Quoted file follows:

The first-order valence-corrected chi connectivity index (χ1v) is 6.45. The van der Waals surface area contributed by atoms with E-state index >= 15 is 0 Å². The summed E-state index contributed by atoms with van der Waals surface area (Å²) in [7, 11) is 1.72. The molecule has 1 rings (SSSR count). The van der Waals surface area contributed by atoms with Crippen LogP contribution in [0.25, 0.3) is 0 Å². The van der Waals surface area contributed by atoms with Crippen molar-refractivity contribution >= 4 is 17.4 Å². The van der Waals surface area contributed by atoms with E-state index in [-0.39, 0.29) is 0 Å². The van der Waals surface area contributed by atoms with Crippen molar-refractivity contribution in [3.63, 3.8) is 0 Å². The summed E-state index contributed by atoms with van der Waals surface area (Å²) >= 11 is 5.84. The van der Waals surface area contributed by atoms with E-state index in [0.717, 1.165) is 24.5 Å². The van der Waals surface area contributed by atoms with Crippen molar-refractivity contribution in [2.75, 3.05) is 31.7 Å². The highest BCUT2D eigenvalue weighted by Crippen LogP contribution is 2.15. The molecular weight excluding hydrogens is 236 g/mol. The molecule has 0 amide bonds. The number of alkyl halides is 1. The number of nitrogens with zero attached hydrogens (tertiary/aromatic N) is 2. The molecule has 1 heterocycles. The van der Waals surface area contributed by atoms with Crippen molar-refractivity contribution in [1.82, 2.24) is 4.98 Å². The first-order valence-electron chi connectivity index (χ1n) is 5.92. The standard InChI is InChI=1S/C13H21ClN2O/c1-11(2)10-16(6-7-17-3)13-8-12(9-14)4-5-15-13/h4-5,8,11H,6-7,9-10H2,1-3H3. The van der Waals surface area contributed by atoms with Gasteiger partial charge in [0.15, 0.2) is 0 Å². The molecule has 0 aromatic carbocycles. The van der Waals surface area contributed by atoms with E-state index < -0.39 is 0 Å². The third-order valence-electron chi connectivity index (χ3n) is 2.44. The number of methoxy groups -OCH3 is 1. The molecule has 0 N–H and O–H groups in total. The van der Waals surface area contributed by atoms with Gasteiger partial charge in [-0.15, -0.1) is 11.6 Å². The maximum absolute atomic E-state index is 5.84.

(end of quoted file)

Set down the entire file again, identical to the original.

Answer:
The first-order valence-corrected chi connectivity index (χ1v) is 6.45. The van der Waals surface area contributed by atoms with E-state index >= 15 is 0 Å². The summed E-state index contributed by atoms with van der Waals surface area (Å²) in [7, 11) is 1.72. The molecule has 1 rings (SSSR count). The van der Waals surface area contributed by atoms with Crippen LogP contribution in [0.25, 0.3) is 0 Å². The van der Waals surface area contributed by atoms with Crippen molar-refractivity contribution >= 4 is 17.4 Å². The van der Waals surface area contributed by atoms with E-state index in [-0.39, 0.29) is 0 Å². The van der Waals surface area contributed by atoms with Crippen molar-refractivity contribution in [3.63, 3.8) is 0 Å². The summed E-state index contributed by atoms with van der Waals surface area (Å²) >= 11 is 5.84. The van der Waals surface area contributed by atoms with E-state index in [0.717, 1.165) is 24.5 Å². The van der Waals surface area contributed by atoms with Crippen molar-refractivity contribution in [2.75, 3.05) is 31.7 Å². The highest BCUT2D eigenvalue weighted by Crippen LogP contribution is 2.15. The molecular weight excluding hydrogens is 236 g/mol. The molecule has 0 amide bonds. The number of alkyl halides is 1. The number of nitrogens with zero attached hydrogens (tertiary/aromatic N) is 2. The molecule has 1 heterocycles. The van der Waals surface area contributed by atoms with Crippen molar-refractivity contribution in [1.82, 2.24) is 4.98 Å². The first-order valence-electron chi connectivity index (χ1n) is 5.92. The standard InChI is InChI=1S/C13H21ClN2O/c1-11(2)10-16(6-7-17-3)13-8-12(9-14)4-5-15-13/h4-5,8,11H,6-7,9-10H2,1-3H3. The van der Waals surface area contributed by atoms with Gasteiger partial charge in [0.15, 0.2) is 0 Å². The molecule has 0 aromatic carbocycles. The van der Waals surface area contributed by atoms with E-state index < -0.39 is 0 Å². The third-order valence-electron chi connectivity index (χ3n) is 2.44. The number of methoxy groups -OCH3 is 1. The molecule has 0 N–H and O–H groups in total. The van der Waals surface area contributed by atoms with Gasteiger partial charge in [-0.15, -0.1) is 11.6 Å². The maximum absolute atomic E-state index is 5.84.